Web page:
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I've created the following JSP:

<!-- WebContent/pages/ResourceBundlesJST.jsp -->
<%@ page language="java" contentType="text/html; charset=ISO-8859-1"
    pageEncoding="ISO-8859-1"%>
<%@ page import="java.text.*" %>
<%@ page import="java.util.*" %>
<%@ page import="hu.flux.locale.LanguageToolkit" %>
<%@ taglib prefix="fmt" uri="http://java.sun.com/jsp/jstl/fmt" %>
<%  
    Locale locale = LanguageToolkit.getLanguage(request);
    //String locale = LanguageToolkit.getLanguageString(request);
%>
<fmt:setLocale value="${locale}" />
<fmt:bundle basename="hu.flux.locale.resources.TestResources">
    <!DOCTYPE html PUBLIC "-//W3C//DTD HTML 4.01 Transitional//EN" "http://www.w3.org/TR/html4/loose.dtd">
    <html>
    <head>
    <meta http-equiv="Content-Type" content="text/html; charset=ISO-8859-1">
    <title>Insert title here</title>
    </head>
    <body>
        <h1><fmt:message key="greetHeading"/></h1>
        <p><fmt:message key="welcomeText"/></p>
        <p>Your locale is <%= locale %>.</p>
        <form action="your_form_handler_here" method="post">
            <div>
                <label for="name"><fmt:message key="namePrompt"/></label>
                <input type="text" id="name" name="name">
            </div>
            <div>
                <label for="age"><fmt:message key="agePrompt"/></label>
                <input type="text" id="age" name="age">
            </div>
            <div>
                <label for="place"><fmt:message key="placePrompt"/></label>
                <input type="text" id="place" name="place">
            </div>
            <input type="submit" value="<fmt:message key="submitButtonText"/>">
        </form>
    </body>
    </html>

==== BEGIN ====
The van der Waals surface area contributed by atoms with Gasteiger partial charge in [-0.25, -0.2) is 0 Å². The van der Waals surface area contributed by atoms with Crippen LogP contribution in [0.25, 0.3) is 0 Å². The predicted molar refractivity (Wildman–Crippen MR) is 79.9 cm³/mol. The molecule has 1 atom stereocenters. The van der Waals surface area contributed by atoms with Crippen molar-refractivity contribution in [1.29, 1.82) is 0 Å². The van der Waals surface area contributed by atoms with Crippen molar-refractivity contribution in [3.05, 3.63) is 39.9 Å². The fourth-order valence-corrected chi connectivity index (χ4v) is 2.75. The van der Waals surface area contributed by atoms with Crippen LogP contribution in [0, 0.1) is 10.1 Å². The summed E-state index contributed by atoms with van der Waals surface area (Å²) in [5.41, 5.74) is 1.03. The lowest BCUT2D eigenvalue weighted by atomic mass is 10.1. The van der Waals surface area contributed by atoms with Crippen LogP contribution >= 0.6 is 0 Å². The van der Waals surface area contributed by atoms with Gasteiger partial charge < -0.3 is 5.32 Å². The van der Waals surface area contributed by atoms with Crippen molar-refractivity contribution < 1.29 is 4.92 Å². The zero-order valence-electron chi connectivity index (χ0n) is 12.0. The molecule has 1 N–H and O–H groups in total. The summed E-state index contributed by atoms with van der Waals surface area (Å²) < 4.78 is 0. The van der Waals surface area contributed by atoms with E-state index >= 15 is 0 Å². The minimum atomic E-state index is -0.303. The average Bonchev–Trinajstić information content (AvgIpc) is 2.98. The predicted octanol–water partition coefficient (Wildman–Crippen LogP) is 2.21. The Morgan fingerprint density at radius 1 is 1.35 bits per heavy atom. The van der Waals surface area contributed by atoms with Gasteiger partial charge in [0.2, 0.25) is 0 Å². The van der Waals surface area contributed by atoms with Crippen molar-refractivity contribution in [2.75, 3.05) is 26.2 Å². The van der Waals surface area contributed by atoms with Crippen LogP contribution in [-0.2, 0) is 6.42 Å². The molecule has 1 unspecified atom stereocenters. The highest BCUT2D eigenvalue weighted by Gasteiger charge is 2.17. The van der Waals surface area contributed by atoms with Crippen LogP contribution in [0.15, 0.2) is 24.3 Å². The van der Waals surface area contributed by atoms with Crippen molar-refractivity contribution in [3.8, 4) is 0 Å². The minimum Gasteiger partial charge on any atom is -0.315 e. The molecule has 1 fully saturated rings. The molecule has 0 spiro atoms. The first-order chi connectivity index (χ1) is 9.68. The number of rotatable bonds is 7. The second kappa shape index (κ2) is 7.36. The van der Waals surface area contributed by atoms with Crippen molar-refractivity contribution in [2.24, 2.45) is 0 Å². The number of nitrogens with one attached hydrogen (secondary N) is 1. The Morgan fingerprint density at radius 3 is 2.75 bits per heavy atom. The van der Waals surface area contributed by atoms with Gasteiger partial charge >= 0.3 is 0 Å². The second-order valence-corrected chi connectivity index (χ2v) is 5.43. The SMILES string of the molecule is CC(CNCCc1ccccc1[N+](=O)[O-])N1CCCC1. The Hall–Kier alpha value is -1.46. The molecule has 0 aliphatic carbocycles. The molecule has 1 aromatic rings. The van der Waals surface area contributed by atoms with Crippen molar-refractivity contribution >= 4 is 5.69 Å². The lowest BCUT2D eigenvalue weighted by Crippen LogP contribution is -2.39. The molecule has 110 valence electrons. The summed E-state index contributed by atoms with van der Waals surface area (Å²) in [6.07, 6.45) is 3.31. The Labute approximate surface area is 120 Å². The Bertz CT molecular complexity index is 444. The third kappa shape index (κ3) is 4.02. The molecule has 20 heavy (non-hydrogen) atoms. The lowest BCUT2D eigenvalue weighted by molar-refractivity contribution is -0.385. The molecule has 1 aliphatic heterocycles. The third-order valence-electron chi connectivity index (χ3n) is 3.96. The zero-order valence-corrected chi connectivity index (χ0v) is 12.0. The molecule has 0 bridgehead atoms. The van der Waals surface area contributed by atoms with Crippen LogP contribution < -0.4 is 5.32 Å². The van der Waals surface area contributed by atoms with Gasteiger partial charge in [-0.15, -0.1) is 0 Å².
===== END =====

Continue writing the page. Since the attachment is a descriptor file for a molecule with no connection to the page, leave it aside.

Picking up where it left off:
</fmt:bundle>

When I try to visit the page with this URL:

http://localhost:8080/SamsTeachYourselfJSP/pages/ResourceBundlesJSTL.jsp?languageOverride=de_DE

This is displayed to the screen:

Hello!

Welcome to our web site. Please take a moment to fill out our survey

Your locale is de_DE.

What is your name:  
How old are you:  
Where do you live:  

The page is evidently finding and using the English properties file instead of the German one even though the server picked up my parameter to set the locale to de_DE and accepted the command to set the locale.

The resource I expect it to call contains:

# /src/hu/flux/locale/resources/TestResources_de.properties
namePrompt=Wie hei[gb]en Sie:
agePrompt=Wie alt sind Sie:
placePrompt=Wo wohnen Sie:
greetHeading=Guten Tag!
welcomeText= Willkommen bei unserer Web-Site.  Bitte, dauern Sie einen Moment Um unsere Umfrage auszufüllen
submitButtonText=Senden

I'm pretty sure the problem isn't in my LanguageToolkit class since that works fine with a non-JSTL version of this page, but if anyone wants to see it:

/**
 * /src/hu/flux/locale/LanguageToolkit.java
 */
package hu.flux.locale;

import java.util.Locale;
import java.util.StringTokenizer;

import javax.servlet.http.HttpServletRequest;

/**
 * @author Brian Kessler
 *
 */
public class LanguageToolkit {

    /**
     * 
     */
    public LanguageToolkit() {
        // TODO Auto-generated constructor stub
    }

    public static Locale getLanguage(HttpServletRequest request)
    {
        Locale locale = Locale.getDefault();

        // Get the browser's preferred language.
        String acceptLangString = request.getHeader("ACCEPT-LANGAUGE");

        // Allow the user to override the browser's langauge setting.
        // This lets you test with tools such as Babelfish 
        // (which isn't that great at translating to begin with).
        String override = request.getParameter ("languageOverride");
        if (override != null) { acceptLangString = override; }

        // If there is an ACCEPT-LANGUAGE header, parse it.
        if (acceptLangString != null) 
        {  
            Locale acceptedLocale = parseLangString (acceptLangString);
            if (acceptedLocale != null) {locale = acceptedLocale;}
        }

        return locale;
    }

    public static String getLanguageString(HttpServletRequest request)
    {
        String locale = "EN-uk";

        // Get the browser's preferred language.
        String acceptLangString = request.getHeader("ACCEPT-LANGAUGE");

        // Allow the user to override the browser's langauge setting.
        // This lets you test with tools such as Babelfish 
        // (which isn't that great at translating to begin with).
        String override = request.getParameter ("languageOverride");